My state had a major reform pass earlier this month, why isn’t it included?

The period of study for the report cards runs from January 2013 through March 2015. To be included in the report card, events must have occurred within that time period. The report may include laws that were passed during the period of study but which go into effect no later than January 1, 2016. We ended the period in early spring to make sure that all data included in the report cards received adequate fact-checking, consistency checks and peer review.

Does the report simply grade the laws on the books?

No. The 245 indicators include questions that ask about what the law says as well as questions asking how well those laws are implemented or enforced.

Are there any national trends or takeaways?

States scored worst in the categories for public access to information — only six escaped failing grades — ethics enforcement entities and judicial accountability. Across the country, the investigation found that public records laws are riddled with loopholes and that agencies often delay or deny records requests without much explanation. What’s more, those agencies and their officials rarely face sanctions for doing so.

Ethics enforcement entities in most states are toothless and underfunded, and often fail to initiate investigations or issue sanctions. In many states, ethics oversight is handled by a complex mix of agencies, committees and commissions. In some, lawmakers are responsible for overseeing their own ethics rules.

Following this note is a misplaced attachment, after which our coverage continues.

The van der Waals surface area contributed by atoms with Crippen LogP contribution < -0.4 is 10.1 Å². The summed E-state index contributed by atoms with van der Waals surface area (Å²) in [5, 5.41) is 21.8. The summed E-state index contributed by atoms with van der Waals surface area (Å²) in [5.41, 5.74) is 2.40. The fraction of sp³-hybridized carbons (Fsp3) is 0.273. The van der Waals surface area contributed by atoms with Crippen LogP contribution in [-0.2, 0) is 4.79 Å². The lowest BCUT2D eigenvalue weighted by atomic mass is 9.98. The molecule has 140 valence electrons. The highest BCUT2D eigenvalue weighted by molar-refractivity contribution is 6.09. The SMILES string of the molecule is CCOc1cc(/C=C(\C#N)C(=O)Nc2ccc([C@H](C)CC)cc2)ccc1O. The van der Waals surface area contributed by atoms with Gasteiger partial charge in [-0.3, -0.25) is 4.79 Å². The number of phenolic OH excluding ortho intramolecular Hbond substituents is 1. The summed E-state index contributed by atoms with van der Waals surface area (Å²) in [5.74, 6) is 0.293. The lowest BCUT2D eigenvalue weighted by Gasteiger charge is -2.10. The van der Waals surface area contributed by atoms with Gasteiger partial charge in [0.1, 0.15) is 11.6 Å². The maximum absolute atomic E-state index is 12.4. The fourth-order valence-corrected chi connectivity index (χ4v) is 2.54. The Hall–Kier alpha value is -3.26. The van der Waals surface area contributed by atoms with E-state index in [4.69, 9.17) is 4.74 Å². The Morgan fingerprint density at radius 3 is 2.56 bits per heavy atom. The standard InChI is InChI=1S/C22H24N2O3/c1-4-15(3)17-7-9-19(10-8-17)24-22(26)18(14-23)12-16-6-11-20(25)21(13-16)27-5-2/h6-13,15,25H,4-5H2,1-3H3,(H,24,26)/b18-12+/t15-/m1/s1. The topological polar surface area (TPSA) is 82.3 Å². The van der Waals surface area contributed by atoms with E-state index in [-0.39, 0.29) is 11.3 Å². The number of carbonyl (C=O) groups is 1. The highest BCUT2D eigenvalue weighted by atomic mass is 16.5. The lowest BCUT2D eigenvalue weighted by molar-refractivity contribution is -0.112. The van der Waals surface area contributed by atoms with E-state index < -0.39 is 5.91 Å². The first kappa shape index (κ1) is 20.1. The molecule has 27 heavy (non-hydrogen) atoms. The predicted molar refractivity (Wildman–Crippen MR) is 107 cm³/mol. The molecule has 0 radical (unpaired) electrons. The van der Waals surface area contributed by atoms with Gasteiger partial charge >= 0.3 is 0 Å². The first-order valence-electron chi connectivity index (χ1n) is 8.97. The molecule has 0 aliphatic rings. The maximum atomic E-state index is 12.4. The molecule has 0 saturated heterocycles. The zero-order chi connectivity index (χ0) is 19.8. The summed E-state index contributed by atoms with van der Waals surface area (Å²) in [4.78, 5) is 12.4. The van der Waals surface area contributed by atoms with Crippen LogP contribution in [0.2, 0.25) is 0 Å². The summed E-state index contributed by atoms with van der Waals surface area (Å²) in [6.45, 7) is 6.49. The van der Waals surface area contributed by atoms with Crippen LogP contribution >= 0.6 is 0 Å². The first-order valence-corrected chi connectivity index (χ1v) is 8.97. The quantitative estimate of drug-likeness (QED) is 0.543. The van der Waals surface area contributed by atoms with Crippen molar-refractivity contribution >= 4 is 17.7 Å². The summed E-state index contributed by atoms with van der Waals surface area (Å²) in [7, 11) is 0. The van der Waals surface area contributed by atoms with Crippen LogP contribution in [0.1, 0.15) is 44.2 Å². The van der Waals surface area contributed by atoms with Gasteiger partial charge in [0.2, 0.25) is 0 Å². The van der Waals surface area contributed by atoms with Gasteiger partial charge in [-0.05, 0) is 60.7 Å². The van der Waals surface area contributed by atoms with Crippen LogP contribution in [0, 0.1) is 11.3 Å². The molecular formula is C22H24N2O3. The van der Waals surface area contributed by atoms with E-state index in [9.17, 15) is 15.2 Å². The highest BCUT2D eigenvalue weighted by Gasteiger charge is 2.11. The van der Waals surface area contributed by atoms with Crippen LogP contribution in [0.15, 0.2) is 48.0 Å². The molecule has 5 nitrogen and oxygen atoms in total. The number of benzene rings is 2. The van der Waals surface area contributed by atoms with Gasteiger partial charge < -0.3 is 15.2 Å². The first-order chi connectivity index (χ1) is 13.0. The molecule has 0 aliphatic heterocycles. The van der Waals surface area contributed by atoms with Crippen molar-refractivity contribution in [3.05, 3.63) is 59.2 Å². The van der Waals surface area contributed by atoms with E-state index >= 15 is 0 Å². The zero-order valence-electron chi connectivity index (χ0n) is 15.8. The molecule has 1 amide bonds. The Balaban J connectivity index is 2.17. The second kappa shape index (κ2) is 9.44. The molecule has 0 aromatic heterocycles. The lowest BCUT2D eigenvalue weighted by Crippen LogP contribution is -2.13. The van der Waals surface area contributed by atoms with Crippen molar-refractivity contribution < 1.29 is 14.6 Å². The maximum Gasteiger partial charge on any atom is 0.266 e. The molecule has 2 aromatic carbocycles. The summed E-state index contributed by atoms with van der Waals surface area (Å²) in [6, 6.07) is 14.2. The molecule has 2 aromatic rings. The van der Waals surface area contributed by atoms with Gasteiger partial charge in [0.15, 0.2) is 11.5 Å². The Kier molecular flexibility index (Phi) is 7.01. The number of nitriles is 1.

States scored best in the categories for state budget processes and internal auditing.

 What is the Center for Public Integrity? Global Integrity?

The Center for Public Integrity is a nonprofit, nonpartisan investigative news organization in Washington, D.C. It is more than 25-years old, and won its first Pulitzer Prize in 2014 for an investigation into the resurgence of black lung among coal miners. Global Integrity was founded in 1999 as part of the Center for Public Integrity, and spun off in 2005. It supports progress toward open and accountable governance in countries around the world by conducting original research and generating data. Global Integrity supports progress toward open and accountable governance in countries and communities around the world. We do so by conducting research and generating context-appropriate data, by supporting the work of country-level reformers and by influencing global conversations on open governance.

 Who funded the State Integrity Investigation?

The investigation received major funding from the Omidyar Network and the Rita Allen Foundation, with additional support from the McCormick Foundation.

 Isn’t the Center for Public Integrity just a liberal-funded arm of George Soros?

The Center is funded by a wide and diverse group of more than 40 foundations, including the Ford, W.K. Kellogg, MacArthur and Laura and John Arnold Foundations. You can find a list of the foundations who support them by visiting our website. The Center also receives support from several hundred individuals; those who give more than $250 are also listed on our website.